17. Newton MessagePad

These amazing personal digital assistants were too far ahead of their time, released in 1993 and eventually cancelled by Steve Jobs when he returned to the company as CEO. Parodied by The Simpsons, but fondly remembered by many Apple fans, the Newton paved the way for many of the mobile innovations Apple would unleash in later years.

18. Apple buys NeXT

Like a lot of the things Jobs focused on during the first half of his career, NeXT was ahead of its time. Failing to make money as a hardware manufacturer, Jobs eventually sold the company — along with its revolutionary operating NeXTSTEP operating system — to Apple for a little over $400 million. It was some of the biggest tech news of 1996.

Steve Jobs during the NeXT years.
Steve Jobs during the NeXT years.
Photo: Doug Menuez

19. Steve Jobs returns as CEO

Steve’s reunion with Apple is the stuff of legends and one of the greatest comeback stories the world has ever seen. Not only did a much more mature Jobs get to once again lead the company he founded, he also managed to save it from the brink of death and somehow turn it into the most profitable public company in the world.

20. “Think Different”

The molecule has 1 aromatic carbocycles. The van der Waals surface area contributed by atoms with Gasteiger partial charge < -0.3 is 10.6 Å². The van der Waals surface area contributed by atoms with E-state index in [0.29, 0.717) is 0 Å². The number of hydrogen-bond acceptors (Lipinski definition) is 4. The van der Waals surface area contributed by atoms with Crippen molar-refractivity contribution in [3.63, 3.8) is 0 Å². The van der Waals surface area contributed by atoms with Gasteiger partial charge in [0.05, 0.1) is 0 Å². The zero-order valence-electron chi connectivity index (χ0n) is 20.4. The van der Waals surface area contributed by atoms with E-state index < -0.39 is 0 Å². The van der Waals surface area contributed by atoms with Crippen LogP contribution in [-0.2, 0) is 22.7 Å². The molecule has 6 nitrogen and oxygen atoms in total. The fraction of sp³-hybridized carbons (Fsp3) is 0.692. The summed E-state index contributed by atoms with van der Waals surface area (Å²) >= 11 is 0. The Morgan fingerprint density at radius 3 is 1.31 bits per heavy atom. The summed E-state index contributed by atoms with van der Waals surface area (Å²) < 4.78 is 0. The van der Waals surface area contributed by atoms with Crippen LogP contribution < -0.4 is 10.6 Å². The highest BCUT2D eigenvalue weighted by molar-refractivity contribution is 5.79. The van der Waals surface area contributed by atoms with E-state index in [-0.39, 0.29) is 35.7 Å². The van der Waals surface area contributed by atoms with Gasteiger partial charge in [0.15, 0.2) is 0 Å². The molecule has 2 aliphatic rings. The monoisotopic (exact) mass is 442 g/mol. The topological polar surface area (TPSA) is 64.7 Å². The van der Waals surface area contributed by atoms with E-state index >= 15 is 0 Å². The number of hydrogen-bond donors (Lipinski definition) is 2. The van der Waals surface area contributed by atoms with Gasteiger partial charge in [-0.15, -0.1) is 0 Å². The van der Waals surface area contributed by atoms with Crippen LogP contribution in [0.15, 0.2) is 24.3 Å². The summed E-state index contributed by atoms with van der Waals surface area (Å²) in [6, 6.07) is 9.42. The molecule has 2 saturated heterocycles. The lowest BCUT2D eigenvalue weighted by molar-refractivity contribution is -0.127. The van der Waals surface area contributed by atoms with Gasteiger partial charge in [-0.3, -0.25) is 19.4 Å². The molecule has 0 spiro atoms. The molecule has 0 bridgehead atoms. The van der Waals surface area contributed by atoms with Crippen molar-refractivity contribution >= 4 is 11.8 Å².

“Think Different” was the big Apple ad campaign to mark Jobs’ return to Apple. Despite having no new products to showcase (the iMac wasn’t out yet), the resulting tagline, billboards and TV commercial re-energised the Apple brand and made it cool again. How many other decades-old ads do people still regularly discuss today?

21. Licensing and then killing third-party Macs

It seems crazy to think that there was a time when most of us were begging Apple to license Mac OS to third-party PC makers. In 1994, then-CEO Michael Spindler gave two small companies, Power Computing and Radius, permission to build Mac clones.

Unfortunately, it backfired: while Apple earned $80 per computer sold, it cut into its own Mac business, where it made $500 in profits per machine. When Jobs returned to Apple he put the whole misguided strategy out of its misery.

22. Bill Gates interrupts MacWorld